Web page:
Dementia is a terrible condition. It robs you of your memories, your personality, of what makes you who you are. Effectively, it eats you alive.
Here’s a fact for you: [bctt tweet=”In the UK, dementia is the leading cause of death, and the ONLY condition in the top 10 causes of death without a treatment to prevent, cure, or slow its progression.” username=”AlexSquire22″]
That’s not to mention the friends and family of the people with dementia. Dementia also causes distress to loved ones who have to watch someone close to them slowly fade away.
So the number of people affected by dementia is actually much higher than the figures above.
The cost of dementia is projected to more than double from £26 million to £55 million in the next 25 years.
It’s a devastating condition and we badly need to find a cure for it.
Dementia Research Funding
So considering that dementia is the leading cause of death in the UK and that it costs so much money to deal with, you’d think that a lot of funding is going into researching a cure, right?
You might think so, but you’d be wrong.
Dementia receives a tiny proportion of research funding compared to other diseases.
The table below shows how much of every £10 spent on health and social care costs in 2012 went to different disease research:
|Chronic Heart Disease||£0.65|
Let me repeat that. A pathetic 8p out of every £10 goes to dementia research. That is 13 TIMES less than cancer.
Let’s look at it another way.
In 2015/16 UK dementia research charities funded approximately £23 million worth of research. In comparison cancer research charities funded £310 million worth of research.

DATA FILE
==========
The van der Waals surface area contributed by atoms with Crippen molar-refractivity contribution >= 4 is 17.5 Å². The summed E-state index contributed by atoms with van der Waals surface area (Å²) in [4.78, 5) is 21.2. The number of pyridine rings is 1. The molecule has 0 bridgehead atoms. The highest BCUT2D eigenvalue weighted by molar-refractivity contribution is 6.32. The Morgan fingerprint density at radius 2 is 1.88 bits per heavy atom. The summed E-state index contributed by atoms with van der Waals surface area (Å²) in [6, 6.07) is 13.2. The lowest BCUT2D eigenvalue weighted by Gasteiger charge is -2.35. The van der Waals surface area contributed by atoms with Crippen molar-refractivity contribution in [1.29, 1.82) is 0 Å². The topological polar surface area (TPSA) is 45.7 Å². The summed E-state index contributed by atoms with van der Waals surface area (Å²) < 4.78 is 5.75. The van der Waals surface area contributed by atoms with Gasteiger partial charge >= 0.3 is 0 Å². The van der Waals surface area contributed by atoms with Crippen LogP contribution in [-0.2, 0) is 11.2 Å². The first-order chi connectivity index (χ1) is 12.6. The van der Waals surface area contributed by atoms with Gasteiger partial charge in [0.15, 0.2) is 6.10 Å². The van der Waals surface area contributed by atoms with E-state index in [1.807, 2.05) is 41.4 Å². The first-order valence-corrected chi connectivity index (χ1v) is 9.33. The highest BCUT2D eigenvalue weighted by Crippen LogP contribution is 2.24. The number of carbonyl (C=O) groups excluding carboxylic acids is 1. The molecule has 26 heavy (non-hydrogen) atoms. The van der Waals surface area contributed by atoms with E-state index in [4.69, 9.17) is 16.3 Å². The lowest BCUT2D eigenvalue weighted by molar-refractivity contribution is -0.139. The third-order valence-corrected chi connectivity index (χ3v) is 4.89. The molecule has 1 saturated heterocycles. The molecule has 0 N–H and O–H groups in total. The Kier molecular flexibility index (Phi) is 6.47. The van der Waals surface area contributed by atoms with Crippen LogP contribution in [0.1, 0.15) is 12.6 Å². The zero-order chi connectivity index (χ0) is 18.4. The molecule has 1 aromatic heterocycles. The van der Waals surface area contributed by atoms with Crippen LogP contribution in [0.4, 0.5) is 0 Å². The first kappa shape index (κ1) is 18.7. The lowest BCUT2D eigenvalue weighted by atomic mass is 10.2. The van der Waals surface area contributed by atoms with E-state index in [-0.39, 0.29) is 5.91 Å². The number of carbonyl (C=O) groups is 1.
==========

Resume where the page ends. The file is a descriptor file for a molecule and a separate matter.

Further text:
The difference is mind-boggling.
In 2016/17 only 2% of medical research charity spending went to dementia research. 2%.
This doesn’t make any sense to me.
I just can’t understand why the leading cause of death in the UK – such a devastating disease – receives so little research funding compared to other diseases.
I’m trying to show you why fundraising for dementia research is important.
Dementia research is losing out in a big way and there needs to be a massive increase in funding if we are ever going to find a cure for it.
Cancer research is important but so is dementia research. There shouldn’t be such a large discrepancy between the two.
Alzheimer’s is the most common form of dementia and it is a disease, and diseases can be cured. We just need to find a cure. And the only way we will find a cure is through research.
But how can we expect to find a cure when we are spending a tiny percentage on dementia research?
The government needs to provide more funding for dementia research. That’s a fact. But in the meantime, we need more people fundraising for charities like Alzheimer’s Research UK and the Alzheimer’s society. These charities provide much-needed funding for research, even though it is not enough.
Help me raise money for the Alzheimer’s Society
I am going to be taking part in a memory walk on 6 October in Clumber Park, Nottinghamshire. I am raising money for Alzheimer’s society because my grandad Colin and my great aunt Barbara both have Alzheimer’s disease.
It has been heartbreaking seeing how their personalities have changed in a relatively short amount of time. Only a few years ago they were able to live at home but now they have to live in a care home.
They have become quiet and withdrawn, and their personalities have completely changed. Physically they are still here but mentally they are not.
I hope that sometime in the near future we manage to find a cure, or at the very least some treatment to delay the disease.
I have a fundraising target of £160 and so far I have raised £50. So there is still a way to go.
That’s where you come in.
Please consider sponsoring me online for however much you can afford. Everything will help and everything will be going to Alzheimer’s society.
Alzheimer’s research needs your help if we are ever going to find a cure for this disease. You can help fight the battle by donating right now.
Please donate by visiting the link below which will take you to my fundraising page on Just Giving.
Thank you in advance for your help
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